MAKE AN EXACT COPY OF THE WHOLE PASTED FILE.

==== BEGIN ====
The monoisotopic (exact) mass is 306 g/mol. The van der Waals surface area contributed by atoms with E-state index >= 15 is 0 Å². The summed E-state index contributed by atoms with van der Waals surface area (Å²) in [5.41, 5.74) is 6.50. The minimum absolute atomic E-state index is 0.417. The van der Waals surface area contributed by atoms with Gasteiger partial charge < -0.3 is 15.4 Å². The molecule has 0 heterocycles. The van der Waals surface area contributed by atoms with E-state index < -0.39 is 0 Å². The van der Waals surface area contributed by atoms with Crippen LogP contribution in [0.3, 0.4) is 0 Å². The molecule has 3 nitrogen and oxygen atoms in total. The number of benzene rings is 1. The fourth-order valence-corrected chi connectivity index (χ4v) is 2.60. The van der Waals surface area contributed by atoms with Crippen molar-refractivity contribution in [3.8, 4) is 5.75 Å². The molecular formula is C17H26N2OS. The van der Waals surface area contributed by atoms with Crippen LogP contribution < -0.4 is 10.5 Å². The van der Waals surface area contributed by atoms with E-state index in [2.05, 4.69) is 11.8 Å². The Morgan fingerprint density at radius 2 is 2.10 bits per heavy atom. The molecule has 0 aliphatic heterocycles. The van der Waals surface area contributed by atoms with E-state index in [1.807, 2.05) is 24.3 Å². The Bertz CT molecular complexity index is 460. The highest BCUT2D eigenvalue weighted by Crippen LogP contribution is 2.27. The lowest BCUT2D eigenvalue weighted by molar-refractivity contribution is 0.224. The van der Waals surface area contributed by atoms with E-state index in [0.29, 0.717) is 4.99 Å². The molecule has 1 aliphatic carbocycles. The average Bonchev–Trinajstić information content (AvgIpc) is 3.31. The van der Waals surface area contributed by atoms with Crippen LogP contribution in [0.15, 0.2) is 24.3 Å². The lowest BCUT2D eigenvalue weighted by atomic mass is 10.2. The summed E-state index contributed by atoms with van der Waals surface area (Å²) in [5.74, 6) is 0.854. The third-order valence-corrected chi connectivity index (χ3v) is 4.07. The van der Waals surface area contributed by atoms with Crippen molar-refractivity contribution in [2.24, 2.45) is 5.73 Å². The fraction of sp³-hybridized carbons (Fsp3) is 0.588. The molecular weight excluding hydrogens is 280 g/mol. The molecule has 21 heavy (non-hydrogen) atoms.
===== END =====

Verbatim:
The monoisotopic (exact) mass is 306 g/mol. The van der Waals surface area contributed by atoms with E-state index >= 15 is 0 Å². The summed E-state index contributed by atoms with van der Waals surface area (Å²) in [5.41, 5.74) is 6.50. The minimum absolute atomic E-state index is 0.417. The van der Waals surface area contributed by atoms with Gasteiger partial charge < -0.3 is 15.4 Å². The molecule has 0 heterocycles. The van der Waals surface area contributed by atoms with E-state index < -0.39 is 0 Å². The van der Waals surface area contributed by atoms with Crippen LogP contribution in [0.3, 0.4) is 0 Å². The molecule has 3 nitrogen and oxygen atoms in total. The number of benzene rings is 1. The fourth-order valence-corrected chi connectivity index (χ4v) is 2.60. The van der Waals surface area contributed by atoms with Crippen molar-refractivity contribution in [3.8, 4) is 5.75 Å². The molecular formula is C17H26N2OS. The van der Waals surface area contributed by atoms with Crippen LogP contribution < -0.4 is 10.5 Å². The van der Waals surface area contributed by atoms with E-state index in [2.05, 4.69) is 11.8 Å². The Morgan fingerprint density at radius 2 is 2.10 bits per heavy atom. The molecule has 0 aliphatic heterocycles. The van der Waals surface area contributed by atoms with E-state index in [1.807, 2.05) is 24.3 Å². The Bertz CT molecular complexity index is 460. The highest BCUT2D eigenvalue weighted by Crippen LogP contribution is 2.27. The lowest BCUT2D eigenvalue weighted by molar-refractivity contribution is 0.224. The van der Waals surface area contributed by atoms with E-state index in [0.29, 0.717) is 4.99 Å². The molecule has 1 aliphatic carbocycles. The average Bonchev–Trinajstić information content (AvgIpc) is 3.31. The van der Waals surface area contributed by atoms with Crippen LogP contribution in [0.15, 0.2) is 24.3 Å². The lowest BCUT2D eigenvalue weighted by atomic mass is 10.2. The summed E-state index contributed by atoms with van der Waals surface area (Å²) in [5.74, 6) is 0.854. The third-order valence-corrected chi connectivity index (χ3v) is 4.07. The van der Waals surface area contributed by atoms with Crippen molar-refractivity contribution in [2.24, 2.45) is 5.73 Å². The fraction of sp³-hybridized carbons (Fsp3) is 0.588. The molecular weight excluding hydrogens is 280 g/mol. The molecule has 21 heavy (non-hydrogen) atoms.